Therefore, long-term computer use can cause computer vision syndrome (CVS).
Computer vision syndrome is a general term encompassing various eye problems caused by frequent, persistent and long-term computer use.
One such issue, as discussed earlier, is eye dryness. Other CVS symptoms include eye redness, blurred vision, double vision, headaches, and eye irritation.
Solutions for Computer Use-Induced Dry Eyes
The most effective solution is to cut back on your screen time. In other words, use your computer, tablet or mobile phone for shorter periods.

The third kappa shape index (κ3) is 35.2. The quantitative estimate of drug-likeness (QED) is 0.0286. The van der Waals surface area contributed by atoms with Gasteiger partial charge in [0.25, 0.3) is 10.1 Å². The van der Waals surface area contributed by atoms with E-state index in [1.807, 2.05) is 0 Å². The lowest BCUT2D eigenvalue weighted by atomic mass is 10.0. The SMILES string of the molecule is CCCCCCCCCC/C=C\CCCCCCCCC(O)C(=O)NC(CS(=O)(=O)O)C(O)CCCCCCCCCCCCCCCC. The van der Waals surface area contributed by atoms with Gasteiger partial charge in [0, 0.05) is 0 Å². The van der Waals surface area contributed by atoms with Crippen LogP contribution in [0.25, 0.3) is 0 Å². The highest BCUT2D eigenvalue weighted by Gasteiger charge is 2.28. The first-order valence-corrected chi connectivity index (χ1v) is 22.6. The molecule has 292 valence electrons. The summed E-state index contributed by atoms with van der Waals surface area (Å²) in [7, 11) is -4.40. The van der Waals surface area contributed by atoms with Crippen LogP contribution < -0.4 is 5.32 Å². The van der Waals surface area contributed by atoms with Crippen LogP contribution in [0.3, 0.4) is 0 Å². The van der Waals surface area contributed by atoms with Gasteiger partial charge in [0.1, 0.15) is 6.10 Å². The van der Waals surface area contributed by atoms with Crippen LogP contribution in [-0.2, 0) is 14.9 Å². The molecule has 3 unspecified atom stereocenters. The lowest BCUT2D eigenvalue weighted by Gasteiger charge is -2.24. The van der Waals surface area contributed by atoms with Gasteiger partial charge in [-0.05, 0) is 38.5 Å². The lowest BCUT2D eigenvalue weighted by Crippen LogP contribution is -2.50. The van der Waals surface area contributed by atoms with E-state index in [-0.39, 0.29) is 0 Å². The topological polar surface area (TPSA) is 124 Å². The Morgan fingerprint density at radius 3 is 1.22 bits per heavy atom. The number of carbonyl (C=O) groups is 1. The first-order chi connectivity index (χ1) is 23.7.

Of course, if your work requires you to stare at a computer screen for hours, you can’t do anything about this other than take regular screen breaks.
You can, however, still limit your children’s screen time. You should also get your children’s eyes checked by an eye specialist for kids to see if they are not suffering from dry eyes and other computer vision syndrome symptoms.
You should also reduce the glare of your monitor and don’t work on your computer or stare at your tablet or mobile device screen when it’s dark. Make sure, too, to arrange your workstation so that your computer screen is around 20-28 inches away from your face and you’re slightly looking down on it.
Whatever you do, do not forget to set an appointment with your eye doctor. If left unchecked, dry eyes can lead to corneal scarring and tissue damage.
Gulf Eye Doctors is a leading eye centre in Dubai.
We use advanced techniques to treat a wide range of eye conditions, and we can help you with your dry eyes. Contact us today!